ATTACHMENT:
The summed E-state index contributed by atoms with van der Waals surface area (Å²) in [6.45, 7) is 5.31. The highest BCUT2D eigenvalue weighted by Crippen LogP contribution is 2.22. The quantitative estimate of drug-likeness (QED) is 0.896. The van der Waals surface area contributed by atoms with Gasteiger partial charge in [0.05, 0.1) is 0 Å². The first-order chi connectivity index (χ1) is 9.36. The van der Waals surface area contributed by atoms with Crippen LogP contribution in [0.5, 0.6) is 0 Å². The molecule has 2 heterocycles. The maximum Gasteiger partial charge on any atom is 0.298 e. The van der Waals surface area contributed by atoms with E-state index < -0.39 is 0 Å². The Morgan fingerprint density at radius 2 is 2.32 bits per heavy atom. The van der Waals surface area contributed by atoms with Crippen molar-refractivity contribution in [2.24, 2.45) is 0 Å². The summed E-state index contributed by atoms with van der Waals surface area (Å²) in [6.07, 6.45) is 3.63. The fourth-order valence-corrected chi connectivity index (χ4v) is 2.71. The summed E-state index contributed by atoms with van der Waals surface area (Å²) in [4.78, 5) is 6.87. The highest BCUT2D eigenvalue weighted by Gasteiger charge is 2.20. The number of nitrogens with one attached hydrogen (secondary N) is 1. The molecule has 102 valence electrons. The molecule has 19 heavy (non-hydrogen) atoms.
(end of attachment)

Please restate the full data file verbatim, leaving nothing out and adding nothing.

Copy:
The summed E-state index contributed by atoms with van der Waals surface area (Å²) in [6.45, 7) is 5.31. The highest BCUT2D eigenvalue weighted by Crippen LogP contribution is 2.22. The quantitative estimate of drug-likeness (QED) is 0.896. The van der Waals surface area contributed by atoms with Gasteiger partial charge in [0.05, 0.1) is 0 Å². The first-order chi connectivity index (χ1) is 9.36. The van der Waals surface area contributed by atoms with Crippen LogP contribution in [0.5, 0.6) is 0 Å². The molecule has 2 heterocycles. The maximum Gasteiger partial charge on any atom is 0.298 e. The van der Waals surface area contributed by atoms with E-state index < -0.39 is 0 Å². The Morgan fingerprint density at radius 2 is 2.32 bits per heavy atom. The van der Waals surface area contributed by atoms with Crippen molar-refractivity contribution in [2.24, 2.45) is 0 Å². The summed E-state index contributed by atoms with van der Waals surface area (Å²) in [6.07, 6.45) is 3.63. The fourth-order valence-corrected chi connectivity index (χ4v) is 2.71. The summed E-state index contributed by atoms with van der Waals surface area (Å²) in [4.78, 5) is 6.87. The highest BCUT2D eigenvalue weighted by Gasteiger charge is 2.20. The number of nitrogens with one attached hydrogen (secondary N) is 1. The molecule has 102 valence electrons. The molecule has 19 heavy (non-hydrogen) atoms.